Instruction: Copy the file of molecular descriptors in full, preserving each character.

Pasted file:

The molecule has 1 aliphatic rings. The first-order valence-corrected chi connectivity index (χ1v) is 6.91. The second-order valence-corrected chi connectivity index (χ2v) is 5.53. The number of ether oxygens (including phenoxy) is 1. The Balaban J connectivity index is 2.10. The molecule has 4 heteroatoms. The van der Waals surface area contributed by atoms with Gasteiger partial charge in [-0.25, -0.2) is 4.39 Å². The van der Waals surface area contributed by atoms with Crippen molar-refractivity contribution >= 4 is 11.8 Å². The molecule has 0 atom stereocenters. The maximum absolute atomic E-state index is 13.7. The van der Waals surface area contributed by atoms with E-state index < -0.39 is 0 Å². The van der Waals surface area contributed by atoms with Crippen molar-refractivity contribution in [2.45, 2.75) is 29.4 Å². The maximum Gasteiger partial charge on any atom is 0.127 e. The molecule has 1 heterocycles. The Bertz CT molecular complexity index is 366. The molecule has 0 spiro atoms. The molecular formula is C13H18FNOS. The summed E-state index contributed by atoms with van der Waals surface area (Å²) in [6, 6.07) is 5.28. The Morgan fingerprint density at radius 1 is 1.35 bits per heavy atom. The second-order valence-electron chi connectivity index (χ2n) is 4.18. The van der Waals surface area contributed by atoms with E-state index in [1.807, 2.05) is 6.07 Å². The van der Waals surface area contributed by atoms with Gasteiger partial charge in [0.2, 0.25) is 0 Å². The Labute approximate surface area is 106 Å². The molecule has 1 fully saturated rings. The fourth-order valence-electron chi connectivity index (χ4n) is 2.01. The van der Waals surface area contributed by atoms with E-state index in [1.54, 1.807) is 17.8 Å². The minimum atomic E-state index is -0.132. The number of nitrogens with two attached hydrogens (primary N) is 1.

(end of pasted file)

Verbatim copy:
The molecule has 1 aliphatic rings. The first-order valence-corrected chi connectivity index (χ1v) is 6.91. The second-order valence-corrected chi connectivity index (χ2v) is 5.53. The number of ether oxygens (including phenoxy) is 1. The Balaban J connectivity index is 2.10. The molecule has 4 heteroatoms. The van der Waals surface area contributed by atoms with Gasteiger partial charge in [-0.25, -0.2) is 4.39 Å². The van der Waals surface area contributed by atoms with Crippen molar-refractivity contribution >= 4 is 11.8 Å². The molecule has 0 atom stereocenters. The maximum absolute atomic E-state index is 13.7. The van der Waals surface area contributed by atoms with E-state index < -0.39 is 0 Å². The van der Waals surface area contributed by atoms with Crippen molar-refractivity contribution in [2.45, 2.75) is 29.4 Å². The maximum Gasteiger partial charge on any atom is 0.127 e. The molecule has 1 heterocycles. The Bertz CT molecular complexity index is 366. The molecule has 0 spiro atoms. The molecular formula is C13H18FNOS. The summed E-state index contributed by atoms with van der Waals surface area (Å²) in [6, 6.07) is 5.28. The Morgan fingerprint density at radius 1 is 1.35 bits per heavy atom. The second-order valence-electron chi connectivity index (χ2n) is 4.18. The van der Waals surface area contributed by atoms with E-state index in [1.807, 2.05) is 6.07 Å². The van der Waals surface area contributed by atoms with Gasteiger partial charge in [0.2, 0.25) is 0 Å². The Labute approximate surface area is 106 Å². The molecule has 1 fully saturated rings. The fourth-order valence-electron chi connectivity index (χ4n) is 2.01. The van der Waals surface area contributed by atoms with E-state index in [1.54, 1.807) is 17.8 Å². The minimum atomic E-state index is -0.132. The number of nitrogens with two attached hydrogens (primary N) is 1.